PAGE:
In November 1965 Jay DeFeo was evicted from her home and studio at 2322 Fillmore Street in San Francisco, the epicenter of a vibrant community of Beat-adjacent artists, writers, and musicians. In a now-famous story, the artist hired a moving company to box up and haul off her massive painting, The Rose, which she had labored over since 1958. Eleven feet tall, nearly a foot thick with sculpted oil paint, wooden armatures, and earlier drafts, and weighing 1,800 pounds, The Rose had to be hoisted out of her second-floor window.

When DeFeo vacated the apartment the following day, she left behind another work in progress—a comparatively slight painting, in oil on paper, stapled directly to the wall. The artist was only able to salvage a few roughly torn fragments from the scarred and stuccoed surface of Estocada, as the piece was titled (after a matador’s final murderous blow). Though The Rose spent decades languishing in storage and was only exhibited twice during the artist’s lifetime, the painting and its legend have come to define DeFeo’s career. Estocada’s story, on the other hand, has remained untold. But how does one write the story of an artwork that never really existed, unfinished and undocumented in its time?

Jordan Stein, founder and curator of Cushion Works in San Francisco, grapples with this challenge at the outset of his new book: “How do we account for ghosts? We circle an absence. We listen for the artist’s voice, an echo. We go looking.” Rip Tales: Jay DeFeo’s Estocada & Other Pieces, both Stein’s first book and the first comprehensive study of Estocada, is a confident, probing, and pleasantly meandering account of his quest for the lost painting and its various remains. The author employs—perhaps by necessity, given the elusiveness of his subject—an atypical approach to art history, interjecting his main narrative with anecdotal vignettes on eight mercurial and generation-spanning Bay Area artists. Primarily constructed from Stein’s interviews and recollections, these stories echo and buttress the book’s themes: presence and absence, centers and edges, success and failure, loss and discovery.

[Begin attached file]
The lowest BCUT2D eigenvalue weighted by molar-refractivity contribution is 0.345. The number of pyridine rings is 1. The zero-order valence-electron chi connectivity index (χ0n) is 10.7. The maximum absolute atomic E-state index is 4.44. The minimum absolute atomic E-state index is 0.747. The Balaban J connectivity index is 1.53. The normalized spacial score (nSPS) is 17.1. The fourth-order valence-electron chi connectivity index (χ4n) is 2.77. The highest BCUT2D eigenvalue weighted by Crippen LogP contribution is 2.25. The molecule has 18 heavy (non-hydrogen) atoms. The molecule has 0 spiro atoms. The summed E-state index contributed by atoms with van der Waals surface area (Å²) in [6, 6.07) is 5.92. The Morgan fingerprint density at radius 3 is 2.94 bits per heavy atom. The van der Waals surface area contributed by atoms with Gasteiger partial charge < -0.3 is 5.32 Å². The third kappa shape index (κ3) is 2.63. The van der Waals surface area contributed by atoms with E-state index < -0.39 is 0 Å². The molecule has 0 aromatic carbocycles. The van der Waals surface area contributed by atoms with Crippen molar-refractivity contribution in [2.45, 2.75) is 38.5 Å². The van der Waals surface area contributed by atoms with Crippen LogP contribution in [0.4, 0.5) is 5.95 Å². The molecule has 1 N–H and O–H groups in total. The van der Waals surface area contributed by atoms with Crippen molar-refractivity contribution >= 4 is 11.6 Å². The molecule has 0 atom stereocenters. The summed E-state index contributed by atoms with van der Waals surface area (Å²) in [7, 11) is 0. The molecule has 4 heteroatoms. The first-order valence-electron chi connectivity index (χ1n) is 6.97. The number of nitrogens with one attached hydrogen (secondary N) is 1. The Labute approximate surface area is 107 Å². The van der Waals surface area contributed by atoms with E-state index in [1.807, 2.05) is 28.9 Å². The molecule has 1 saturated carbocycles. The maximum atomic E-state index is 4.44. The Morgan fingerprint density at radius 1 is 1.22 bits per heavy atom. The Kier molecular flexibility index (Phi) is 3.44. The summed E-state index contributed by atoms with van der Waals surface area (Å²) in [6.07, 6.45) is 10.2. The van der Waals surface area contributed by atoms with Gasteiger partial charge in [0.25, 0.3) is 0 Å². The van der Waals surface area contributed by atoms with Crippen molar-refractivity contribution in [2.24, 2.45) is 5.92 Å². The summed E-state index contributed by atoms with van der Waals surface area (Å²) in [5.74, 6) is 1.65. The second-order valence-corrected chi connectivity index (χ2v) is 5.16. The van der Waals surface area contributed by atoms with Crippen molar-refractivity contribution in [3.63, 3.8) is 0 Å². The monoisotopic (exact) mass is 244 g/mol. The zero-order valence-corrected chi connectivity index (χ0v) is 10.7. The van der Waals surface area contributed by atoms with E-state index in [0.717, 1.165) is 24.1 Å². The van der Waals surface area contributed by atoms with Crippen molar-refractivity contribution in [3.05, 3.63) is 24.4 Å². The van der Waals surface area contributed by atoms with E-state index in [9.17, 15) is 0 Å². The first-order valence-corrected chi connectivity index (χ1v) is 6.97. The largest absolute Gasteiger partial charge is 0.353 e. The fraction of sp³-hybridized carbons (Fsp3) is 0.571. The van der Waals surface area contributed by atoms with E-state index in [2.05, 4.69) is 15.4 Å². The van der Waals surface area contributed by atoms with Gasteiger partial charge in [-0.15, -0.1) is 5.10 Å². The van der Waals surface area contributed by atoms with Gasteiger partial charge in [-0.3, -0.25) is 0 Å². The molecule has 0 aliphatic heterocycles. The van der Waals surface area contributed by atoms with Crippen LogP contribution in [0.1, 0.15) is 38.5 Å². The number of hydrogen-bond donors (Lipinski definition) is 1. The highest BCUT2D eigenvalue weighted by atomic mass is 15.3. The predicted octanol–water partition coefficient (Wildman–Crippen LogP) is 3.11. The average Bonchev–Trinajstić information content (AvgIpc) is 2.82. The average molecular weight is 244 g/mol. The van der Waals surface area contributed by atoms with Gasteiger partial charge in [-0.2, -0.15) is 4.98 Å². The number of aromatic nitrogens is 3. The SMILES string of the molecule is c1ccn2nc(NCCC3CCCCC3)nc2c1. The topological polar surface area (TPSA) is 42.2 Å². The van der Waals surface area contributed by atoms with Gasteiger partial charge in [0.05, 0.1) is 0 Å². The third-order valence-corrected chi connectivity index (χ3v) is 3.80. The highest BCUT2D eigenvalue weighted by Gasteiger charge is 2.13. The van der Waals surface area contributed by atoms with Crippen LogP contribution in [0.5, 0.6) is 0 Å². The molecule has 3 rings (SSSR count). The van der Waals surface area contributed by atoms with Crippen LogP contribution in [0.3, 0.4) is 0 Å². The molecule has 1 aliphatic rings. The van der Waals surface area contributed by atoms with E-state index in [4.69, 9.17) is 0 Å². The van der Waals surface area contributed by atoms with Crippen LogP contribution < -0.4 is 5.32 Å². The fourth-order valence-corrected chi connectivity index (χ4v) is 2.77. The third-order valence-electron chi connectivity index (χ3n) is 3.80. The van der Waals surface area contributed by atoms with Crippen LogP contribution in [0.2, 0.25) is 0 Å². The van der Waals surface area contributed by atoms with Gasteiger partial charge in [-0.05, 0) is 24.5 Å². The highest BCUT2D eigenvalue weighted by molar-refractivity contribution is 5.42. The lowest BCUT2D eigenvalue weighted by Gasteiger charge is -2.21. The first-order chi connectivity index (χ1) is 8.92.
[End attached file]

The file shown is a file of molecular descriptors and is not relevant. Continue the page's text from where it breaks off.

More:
DeFeo’s story usually begins and ends with The Rose, indulging what Stein calls “history’s hunger for the monolithic and mythological.” His challenge was to recover and transmit the undocumented history of Estocada, embracing both what is there and what is not without making too much of nothing. Rip Tales is well-researched and grounded in evidence, despite its unconventional structure. Stein, more artist-cum-curator than art historian, even waxes poetic about the material and metaphorical value of archives: “They are orderly places, quite unlike a life.” Given the relative dearth of literature on Estocada, the author relies largely on primary sources, including DeFeo’s own recollections, culled from oral histories, a slide lecture, and her private journals; the estate’s holdings; and his own interviews. Stein’s achievement lies less in having discovered or reconstructed an unknown artwork, but rather in so successfully piecing together its scattered representations, found among and within obscure artworks and DeFeo’s countless photographs of her studio.